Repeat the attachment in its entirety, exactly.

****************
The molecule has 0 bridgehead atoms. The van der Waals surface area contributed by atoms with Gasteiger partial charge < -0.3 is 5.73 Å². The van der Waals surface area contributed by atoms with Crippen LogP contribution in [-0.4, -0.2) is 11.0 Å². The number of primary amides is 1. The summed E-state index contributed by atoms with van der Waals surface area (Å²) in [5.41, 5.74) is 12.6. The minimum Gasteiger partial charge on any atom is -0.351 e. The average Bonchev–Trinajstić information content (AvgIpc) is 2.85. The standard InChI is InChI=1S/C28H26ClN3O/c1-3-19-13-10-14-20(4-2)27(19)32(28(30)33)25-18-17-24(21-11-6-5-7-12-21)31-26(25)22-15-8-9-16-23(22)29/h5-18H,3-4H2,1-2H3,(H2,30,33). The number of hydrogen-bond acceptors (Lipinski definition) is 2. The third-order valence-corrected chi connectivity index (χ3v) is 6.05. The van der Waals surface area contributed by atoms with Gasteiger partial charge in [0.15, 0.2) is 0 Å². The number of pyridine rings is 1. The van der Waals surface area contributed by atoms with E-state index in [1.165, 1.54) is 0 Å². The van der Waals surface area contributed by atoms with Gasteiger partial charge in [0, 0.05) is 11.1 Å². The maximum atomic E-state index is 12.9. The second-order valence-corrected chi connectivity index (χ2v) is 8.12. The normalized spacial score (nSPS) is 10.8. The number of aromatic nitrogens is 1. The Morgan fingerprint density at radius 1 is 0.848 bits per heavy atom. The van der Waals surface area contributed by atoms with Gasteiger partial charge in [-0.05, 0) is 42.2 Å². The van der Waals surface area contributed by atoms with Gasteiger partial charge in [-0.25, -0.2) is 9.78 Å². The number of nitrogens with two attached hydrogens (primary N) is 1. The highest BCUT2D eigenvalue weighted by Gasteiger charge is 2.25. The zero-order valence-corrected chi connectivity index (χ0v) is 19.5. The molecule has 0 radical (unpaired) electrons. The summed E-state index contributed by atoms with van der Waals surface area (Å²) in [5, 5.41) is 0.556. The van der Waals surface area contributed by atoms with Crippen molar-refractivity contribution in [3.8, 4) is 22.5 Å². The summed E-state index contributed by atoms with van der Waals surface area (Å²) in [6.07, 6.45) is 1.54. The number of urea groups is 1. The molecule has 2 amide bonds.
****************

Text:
The molecule has 0 bridgehead atoms. The van der Waals surface area contributed by atoms with Gasteiger partial charge < -0.3 is 5.73 Å². The van der Waals surface area contributed by atoms with Crippen LogP contribution in [-0.4, -0.2) is 11.0 Å². The number of primary amides is 1. The summed E-state index contributed by atoms with van der Waals surface area (Å²) in [5.41, 5.74) is 12.6. The minimum Gasteiger partial charge on any atom is -0.351 e. The average Bonchev–Trinajstić information content (AvgIpc) is 2.85. The standard InChI is InChI=1S/C28H26ClN3O/c1-3-19-13-10-14-20(4-2)27(19)32(28(30)33)25-18-17-24(21-11-6-5-7-12-21)31-26(25)22-15-8-9-16-23(22)29/h5-18H,3-4H2,1-2H3,(H2,30,33). The number of hydrogen-bond acceptors (Lipinski definition) is 2. The third-order valence-corrected chi connectivity index (χ3v) is 6.05. The van der Waals surface area contributed by atoms with Gasteiger partial charge in [0.15, 0.2) is 0 Å². The number of pyridine rings is 1. The van der Waals surface area contributed by atoms with E-state index in [1.165, 1.54) is 0 Å². The van der Waals surface area contributed by atoms with Gasteiger partial charge in [0, 0.05) is 11.1 Å². The maximum atomic E-state index is 12.9. The second-order valence-corrected chi connectivity index (χ2v) is 8.12. The normalized spacial score (nSPS) is 10.8. The number of aromatic nitrogens is 1. The Morgan fingerprint density at radius 1 is 0.848 bits per heavy atom. The van der Waals surface area contributed by atoms with Gasteiger partial charge in [-0.05, 0) is 42.2 Å². The van der Waals surface area contributed by atoms with Gasteiger partial charge in [-0.25, -0.2) is 9.78 Å². The number of nitrogens with two attached hydrogens (primary N) is 1. The highest BCUT2D eigenvalue weighted by Gasteiger charge is 2.25. The zero-order valence-corrected chi connectivity index (χ0v) is 19.5. The molecule has 0 radical (unpaired) electrons. The summed E-state index contributed by atoms with van der Waals surface area (Å²) in [5, 5.41) is 0.556. The van der Waals surface area contributed by atoms with Crippen molar-refractivity contribution in [3.8, 4) is 22.5 Å². The summed E-state index contributed by atoms with van der Waals surface area (Å²) in [6.07, 6.45) is 1.54. The number of urea groups is 1. The molecule has 2 amide bonds.